As forecast by the computer models, most of the precipitation associated with a stream of sub-tropical moisture drawn into California by a large low off the West Coast occurred north of Pt. Conception. Here is an archived copy of a NWS Public Information Statement listing some rainfall totals for the period Saturday night to Monday afternoon. Downtown Los Angeles (USC) recorded only a trace of precipitation.

Both the 6-10 day and 8-14 day NWS Precipitation Outlooks continue to project above normal precipitation in California. At the moment, it looks like the next chance for some rain south of Pt. Conception may be in the Sunday to Monday timeframe, with another opportunity midweek. We'll see!

More information concerning Southern California weather can be found using our WEATHER LINKS page.

Wednesday, February 25, 2009 8:46:08 AM (Pacific Standard Time, UTC-08:00)  #    Disclaimer  |   | 
# Wednesday, February 18, 2009

RAMDIS IR3 Water Vapor Image February 18, 2009 6:30 a.m. PST Click
RAMDIS IR3 Water Vapor Image
February 18, 2009 6:30 a.m. PST

Downtown Los Angeles (USC) recorded 1.40 inch of rain in our latest storm, bringing the water year total to 9.37 inches, which is only 0.8 inches below normal for the date. Rainfall totals generally ranged from 1.0 to 2.0 inches in the basin and valleys, with somewhat higher amounts recorded in favored foothill and mountain locations. There was heavy snow in the mountains. Here is an archived copy of a NWS Public Information Statement listing some rain and snowfall totals for the storm.

A large cut-off low pressure complex currently at about 140°W is forecast to spin tauntingly off the coast through Friday or Saturday. Pinwheeling low and vorticity centers, a building ridge, a 150 kt. jet, tropical moisture, and an upstream shortwave are in the forecast mix. At this point it looks like some form of the system moves onshore on Sunday, with most of the rain occurring north of Pt. Conception. However, the situation is extraordinarily complex, and we'll have to see how the forecast evolves.

Beyond next week it looks like there will be additional opportunities for rain in Southern California. Both the 6-10 day and 8-14 day NWS Precipitation Outlooks project above normal precipitation.

More information concerning Southern California weather can be found using our WEATHER LINKS page.

Wednesday, February 18, 2009 8:48:22 AM (Pacific Standard Time, UTC-08:00)  #    Disclaimer  |   | 
# Friday, February 13, 2009

Intellicast.com Composite Radar February 13, 2009 9:15 a.m. PST Click
Intellicast.com Composite Radar
February 13, 2009 9:15 a.m. PST

Models have been trending somewhat wetter with the front approaching Southern California this morning. BUFKIT analysis of 12z data for Van Nuys generates about 0.4 inch rain, starting around noon and ending this evening. At Santa Barbara the generated total is about 0.5 inch, and at LAX about 0.25 inch. Locally higher amounts are possible in thunderstorms, and on southwest to west facing slopes.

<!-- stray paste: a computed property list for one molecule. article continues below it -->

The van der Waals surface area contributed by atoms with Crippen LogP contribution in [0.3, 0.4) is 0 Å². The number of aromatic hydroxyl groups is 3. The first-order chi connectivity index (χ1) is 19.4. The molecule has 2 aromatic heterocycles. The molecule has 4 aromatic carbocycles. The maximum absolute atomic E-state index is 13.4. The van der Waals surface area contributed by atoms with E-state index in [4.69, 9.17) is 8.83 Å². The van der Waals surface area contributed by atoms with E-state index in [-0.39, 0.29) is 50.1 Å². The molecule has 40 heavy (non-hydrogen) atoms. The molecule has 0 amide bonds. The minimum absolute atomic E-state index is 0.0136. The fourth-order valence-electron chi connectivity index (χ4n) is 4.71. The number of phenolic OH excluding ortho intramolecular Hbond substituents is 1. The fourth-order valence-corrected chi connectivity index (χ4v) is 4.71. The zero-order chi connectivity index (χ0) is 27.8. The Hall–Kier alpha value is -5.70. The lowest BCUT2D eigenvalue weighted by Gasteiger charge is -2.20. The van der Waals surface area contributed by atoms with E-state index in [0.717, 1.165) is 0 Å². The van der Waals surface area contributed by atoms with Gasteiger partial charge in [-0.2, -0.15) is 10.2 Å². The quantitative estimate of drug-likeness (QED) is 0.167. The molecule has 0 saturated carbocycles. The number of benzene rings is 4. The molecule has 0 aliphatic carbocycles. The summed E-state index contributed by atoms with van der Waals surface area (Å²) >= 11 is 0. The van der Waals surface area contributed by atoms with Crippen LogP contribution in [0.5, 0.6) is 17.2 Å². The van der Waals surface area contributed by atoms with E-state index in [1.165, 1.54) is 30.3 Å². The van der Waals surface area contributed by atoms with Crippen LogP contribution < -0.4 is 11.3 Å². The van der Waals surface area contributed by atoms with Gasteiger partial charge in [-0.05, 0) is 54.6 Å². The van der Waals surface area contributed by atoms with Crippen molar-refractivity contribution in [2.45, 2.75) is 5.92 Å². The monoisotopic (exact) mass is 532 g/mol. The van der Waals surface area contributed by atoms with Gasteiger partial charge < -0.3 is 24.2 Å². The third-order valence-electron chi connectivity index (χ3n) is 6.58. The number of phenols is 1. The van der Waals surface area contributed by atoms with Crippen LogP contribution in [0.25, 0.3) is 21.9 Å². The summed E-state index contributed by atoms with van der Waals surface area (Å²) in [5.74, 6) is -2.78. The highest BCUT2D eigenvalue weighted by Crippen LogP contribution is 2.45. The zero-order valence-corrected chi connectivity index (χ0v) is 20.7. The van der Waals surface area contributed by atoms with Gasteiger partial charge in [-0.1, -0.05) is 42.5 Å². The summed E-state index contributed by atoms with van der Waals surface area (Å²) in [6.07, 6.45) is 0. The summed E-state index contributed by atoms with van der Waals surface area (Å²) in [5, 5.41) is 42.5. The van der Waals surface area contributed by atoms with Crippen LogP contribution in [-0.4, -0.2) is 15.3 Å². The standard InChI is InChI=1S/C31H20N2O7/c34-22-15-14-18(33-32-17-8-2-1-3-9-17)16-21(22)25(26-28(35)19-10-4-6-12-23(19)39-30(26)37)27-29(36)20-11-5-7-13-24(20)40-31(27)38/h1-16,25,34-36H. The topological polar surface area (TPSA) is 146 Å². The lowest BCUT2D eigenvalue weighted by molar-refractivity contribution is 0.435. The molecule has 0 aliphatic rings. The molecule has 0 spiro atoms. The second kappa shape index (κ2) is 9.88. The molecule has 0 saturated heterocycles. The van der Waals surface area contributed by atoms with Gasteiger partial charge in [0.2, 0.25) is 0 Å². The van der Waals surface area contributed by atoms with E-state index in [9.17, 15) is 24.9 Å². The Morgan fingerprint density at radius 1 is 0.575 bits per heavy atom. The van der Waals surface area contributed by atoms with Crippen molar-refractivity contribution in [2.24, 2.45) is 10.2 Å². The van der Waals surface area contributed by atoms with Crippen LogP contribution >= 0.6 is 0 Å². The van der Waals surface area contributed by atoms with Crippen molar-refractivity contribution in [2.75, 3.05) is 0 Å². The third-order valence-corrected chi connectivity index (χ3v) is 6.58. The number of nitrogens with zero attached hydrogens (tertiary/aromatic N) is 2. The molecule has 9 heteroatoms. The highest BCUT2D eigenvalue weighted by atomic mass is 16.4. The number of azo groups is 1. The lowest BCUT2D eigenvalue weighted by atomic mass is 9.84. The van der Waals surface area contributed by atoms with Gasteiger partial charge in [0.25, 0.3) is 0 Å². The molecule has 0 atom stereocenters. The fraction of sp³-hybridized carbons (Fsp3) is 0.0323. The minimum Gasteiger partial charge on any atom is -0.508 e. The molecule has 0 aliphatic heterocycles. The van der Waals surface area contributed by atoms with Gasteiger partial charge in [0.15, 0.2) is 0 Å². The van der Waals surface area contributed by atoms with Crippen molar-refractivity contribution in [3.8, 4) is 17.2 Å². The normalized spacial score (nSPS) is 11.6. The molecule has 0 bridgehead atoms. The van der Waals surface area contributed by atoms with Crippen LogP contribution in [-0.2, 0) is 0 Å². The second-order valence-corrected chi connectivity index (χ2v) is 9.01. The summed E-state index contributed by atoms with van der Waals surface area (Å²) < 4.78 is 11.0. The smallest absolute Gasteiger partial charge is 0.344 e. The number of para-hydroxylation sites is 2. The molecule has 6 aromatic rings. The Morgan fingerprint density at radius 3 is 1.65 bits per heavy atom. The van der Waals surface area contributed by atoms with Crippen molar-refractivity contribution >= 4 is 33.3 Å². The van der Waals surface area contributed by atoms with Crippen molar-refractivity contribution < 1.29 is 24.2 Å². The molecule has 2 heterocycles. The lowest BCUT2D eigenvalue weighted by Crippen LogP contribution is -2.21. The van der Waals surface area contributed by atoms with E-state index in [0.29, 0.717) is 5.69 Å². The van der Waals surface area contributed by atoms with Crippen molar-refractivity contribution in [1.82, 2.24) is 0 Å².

This front is the first of several systems that have been forecast to affect the area over the next week. Model output has been variable regarding the timing and strength of these systems.

According to the models, the system originally forecast for Sunday is still in the works, but has been has been pushed back to Sunday evening or early Monday morning. The !2z NAM and GFS model runs forecast about 1.1 to 1.5 inch at Van Nuys from Sunday evening through Monday. Very strong southerly inflow is forecast with this system, so significantly higher totals are possible on south facing foothill and mountain slopes.

Beyond early next week, the models have been all over the place with some runs forecasting several inches of rain late in the week and other runs almost none at all -- the amount of rain being dependent on the proximity of a strong low to the coast. This morning's GEFS ensembles for next Thursday evening are indicative of the uncertainty. We'll see how the forecast evolves over the next few days.

Update 02/18/09. Here is an archived copy of a NWS Public Information Statement with some rainfall totals for Friday's storm.

More information concerning Southern California weather can be found using our WEATHER LINKS page.

Friday, February 13, 2009 8:50:41 AM (Pacific Standard Time, UTC-08:00)  #    Disclaimer  |   | 
# Friday, February 06, 2009

CPC 8-14 Day Precipitation Outlook Click
CPC 8-14 Day Precipitation Outlook

The first of a series of upper lows, troughs and shortwaves expected to affect Southern California over the next several days has resulted in widespread rain, with storm totals in excess of 1.0 inch in many areas. Yesterday, new rainfall records were set for the date at Burbank and Lancaster. Many stations have recorded more rain in the past twelve hours than in the entire month of January.